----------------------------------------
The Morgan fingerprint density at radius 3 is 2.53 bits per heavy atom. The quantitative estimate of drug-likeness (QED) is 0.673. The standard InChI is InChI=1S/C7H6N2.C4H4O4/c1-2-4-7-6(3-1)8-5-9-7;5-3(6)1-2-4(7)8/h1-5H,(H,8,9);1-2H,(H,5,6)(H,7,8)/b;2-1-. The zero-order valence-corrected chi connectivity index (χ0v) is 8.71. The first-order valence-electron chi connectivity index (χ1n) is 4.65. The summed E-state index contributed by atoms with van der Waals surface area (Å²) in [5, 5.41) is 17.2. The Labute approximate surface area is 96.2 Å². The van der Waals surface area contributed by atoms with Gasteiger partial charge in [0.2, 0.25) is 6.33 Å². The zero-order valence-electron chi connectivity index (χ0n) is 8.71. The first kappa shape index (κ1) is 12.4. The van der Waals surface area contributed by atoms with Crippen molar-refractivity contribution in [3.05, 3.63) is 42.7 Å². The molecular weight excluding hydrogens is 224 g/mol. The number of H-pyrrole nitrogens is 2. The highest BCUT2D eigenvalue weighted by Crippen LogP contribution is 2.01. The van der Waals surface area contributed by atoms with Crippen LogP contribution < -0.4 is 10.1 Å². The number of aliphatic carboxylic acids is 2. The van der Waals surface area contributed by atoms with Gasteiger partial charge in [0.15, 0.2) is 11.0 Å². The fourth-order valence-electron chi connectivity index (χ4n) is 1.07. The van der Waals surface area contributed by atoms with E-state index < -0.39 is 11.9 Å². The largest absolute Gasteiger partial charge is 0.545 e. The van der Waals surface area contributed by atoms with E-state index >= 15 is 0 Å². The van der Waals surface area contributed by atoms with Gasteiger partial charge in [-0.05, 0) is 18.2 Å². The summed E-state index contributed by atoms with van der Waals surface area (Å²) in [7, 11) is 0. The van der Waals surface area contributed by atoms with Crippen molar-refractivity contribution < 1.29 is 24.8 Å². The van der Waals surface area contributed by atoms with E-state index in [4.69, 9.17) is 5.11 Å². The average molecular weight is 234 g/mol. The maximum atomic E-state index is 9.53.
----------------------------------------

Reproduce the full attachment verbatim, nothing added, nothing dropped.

The Morgan fingerprint density at radius 3 is 2.53 bits per heavy atom. The quantitative estimate of drug-likeness (QED) is 0.673. The standard InChI is InChI=1S/C7H6N2.C4H4O4/c1-2-4-7-6(3-1)8-5-9-7;5-3(6)1-2-4(7)8/h1-5H,(H,8,9);1-2H,(H,5,6)(H,7,8)/b;2-1-. The zero-order valence-corrected chi connectivity index (χ0v) is 8.71. The first-order valence-electron chi connectivity index (χ1n) is 4.65. The summed E-state index contributed by atoms with van der Waals surface area (Å²) in [5, 5.41) is 17.2. The Labute approximate surface area is 96.2 Å². The van der Waals surface area contributed by atoms with Gasteiger partial charge in [0.2, 0.25) is 6.33 Å². The zero-order valence-electron chi connectivity index (χ0n) is 8.71. The first kappa shape index (κ1) is 12.4. The van der Waals surface area contributed by atoms with Crippen molar-refractivity contribution in [3.05, 3.63) is 42.7 Å². The molecular weight excluding hydrogens is 224 g/mol. The number of H-pyrrole nitrogens is 2. The highest BCUT2D eigenvalue weighted by Crippen LogP contribution is 2.01. The van der Waals surface area contributed by atoms with Crippen LogP contribution < -0.4 is 10.1 Å². The number of aliphatic carboxylic acids is 2. The van der Waals surface area contributed by atoms with Gasteiger partial charge in [0.15, 0.2) is 11.0 Å². The fourth-order valence-electron chi connectivity index (χ4n) is 1.07. The van der Waals surface area contributed by atoms with E-state index < -0.39 is 11.9 Å². The largest absolute Gasteiger partial charge is 0.545 e. The van der Waals surface area contributed by atoms with E-state index >= 15 is 0 Å². The van der Waals surface area contributed by atoms with Gasteiger partial charge in [-0.05, 0) is 18.2 Å². The summed E-state index contributed by atoms with van der Waals surface area (Å²) in [7, 11) is 0. The van der Waals surface area contributed by atoms with Crippen molar-refractivity contribution < 1.29 is 24.8 Å². The van der Waals surface area contributed by atoms with E-state index in [4.69, 9.17) is 5.11 Å². The average molecular weight is 234 g/mol. The maximum atomic E-state index is 9.53.